The idea of a social contract was documented in its earliest stage in Thomas Hobbes' "Leviathan." He stated that a person with absolute authority should rule a nation, and he should be responsible for ensuring the protection and prospering of his people. He came up with his ideas out of fear of political turmoil engulfing England at the time.
  • Versailles

    The establishment of the Court and the seat of power in Versailles had been underway since 1677, when the works on the site were sped up and the king doubled up state services between Paris and Versailles. On 6 May 1682, Versailles became the headquarters of the government. Athough Paris never ceased to be the official capital, the decision made Versailles the de facto centre of the kingdom until 1789.
  • Spinning Jenny is invented

    Spinning Jenny is invented
    The spinning Jenny is invented by a Weaver named James Hargreaves in 1764. Hargreaves had the ideas when one day his daughter Jenny, accidentally knocked over the family spinning wheel. The spinal continue to revolve and he gave him the idea that a whole line of spindles would be worked off one wheel. The spinning Jenny used eight spindles one to which the thread was spun, so by turning a single wheel, the operator could now spin eight rides at once.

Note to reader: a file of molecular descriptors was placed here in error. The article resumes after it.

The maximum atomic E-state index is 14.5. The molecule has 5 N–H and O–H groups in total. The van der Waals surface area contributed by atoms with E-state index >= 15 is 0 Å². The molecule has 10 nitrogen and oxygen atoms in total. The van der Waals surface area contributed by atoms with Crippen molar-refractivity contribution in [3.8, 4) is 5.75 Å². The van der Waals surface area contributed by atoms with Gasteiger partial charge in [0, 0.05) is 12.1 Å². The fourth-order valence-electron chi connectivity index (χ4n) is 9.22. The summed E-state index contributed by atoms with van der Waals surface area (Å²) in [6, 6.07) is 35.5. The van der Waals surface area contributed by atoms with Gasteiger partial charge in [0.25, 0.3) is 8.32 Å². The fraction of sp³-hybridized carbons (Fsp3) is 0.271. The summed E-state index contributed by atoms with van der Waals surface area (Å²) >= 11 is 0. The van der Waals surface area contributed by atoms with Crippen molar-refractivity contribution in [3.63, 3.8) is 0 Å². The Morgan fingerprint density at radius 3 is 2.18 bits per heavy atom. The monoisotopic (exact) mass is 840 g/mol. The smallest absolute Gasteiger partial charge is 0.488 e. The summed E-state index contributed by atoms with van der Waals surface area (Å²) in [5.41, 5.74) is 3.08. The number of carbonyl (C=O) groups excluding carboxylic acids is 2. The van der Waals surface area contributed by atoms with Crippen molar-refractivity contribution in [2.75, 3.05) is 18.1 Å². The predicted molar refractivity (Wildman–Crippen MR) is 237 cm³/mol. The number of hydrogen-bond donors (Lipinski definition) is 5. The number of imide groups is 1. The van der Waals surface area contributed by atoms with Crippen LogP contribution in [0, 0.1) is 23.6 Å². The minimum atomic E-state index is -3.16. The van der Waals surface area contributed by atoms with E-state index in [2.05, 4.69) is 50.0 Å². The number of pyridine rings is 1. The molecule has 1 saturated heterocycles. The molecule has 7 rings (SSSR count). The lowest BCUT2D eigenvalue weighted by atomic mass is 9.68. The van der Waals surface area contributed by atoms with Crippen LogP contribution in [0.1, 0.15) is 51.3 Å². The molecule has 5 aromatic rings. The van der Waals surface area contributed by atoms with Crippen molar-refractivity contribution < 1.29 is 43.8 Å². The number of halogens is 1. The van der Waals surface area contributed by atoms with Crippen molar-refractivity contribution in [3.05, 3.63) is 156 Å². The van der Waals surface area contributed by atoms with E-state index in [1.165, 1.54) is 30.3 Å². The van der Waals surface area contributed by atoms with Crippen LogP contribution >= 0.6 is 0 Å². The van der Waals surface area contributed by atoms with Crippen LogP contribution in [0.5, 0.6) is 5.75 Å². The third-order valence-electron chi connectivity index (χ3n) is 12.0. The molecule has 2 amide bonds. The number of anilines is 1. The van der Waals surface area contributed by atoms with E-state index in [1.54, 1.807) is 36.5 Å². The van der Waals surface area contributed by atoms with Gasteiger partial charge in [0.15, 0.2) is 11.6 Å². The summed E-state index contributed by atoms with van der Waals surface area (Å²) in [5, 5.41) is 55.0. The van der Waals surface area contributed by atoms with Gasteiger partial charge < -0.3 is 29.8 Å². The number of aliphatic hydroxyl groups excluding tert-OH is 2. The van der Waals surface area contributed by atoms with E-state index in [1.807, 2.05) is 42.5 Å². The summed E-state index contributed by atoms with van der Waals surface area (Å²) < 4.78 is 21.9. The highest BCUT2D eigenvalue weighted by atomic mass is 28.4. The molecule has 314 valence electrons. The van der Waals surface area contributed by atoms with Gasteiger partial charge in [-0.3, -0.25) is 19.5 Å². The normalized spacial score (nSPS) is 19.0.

• Adam Smith Publishes "The Wealth of Nations.”

    Adam Smith Publishes "The Wealth of Nations.”
    Adam Smith was one of the first men to advocate free market capitalism. He outlined this in his book, "The Wealth of Nations." This said that if markets were kept free from government regulation, the people participating in them would be richer, and to a further extent the government. He invented the term Laissez-faire.
  • Louis XVI summons the Estates General

    Louis XVI summons the Estates General
    The political and financial situation in France had grown rather bleak, forcing Louis XVI to summon the Estates General. The opening of the Estates General, on 5 May 1789 in Versailles, also marked the start of the French Revolution. Louis XI convened the Estates-General only once.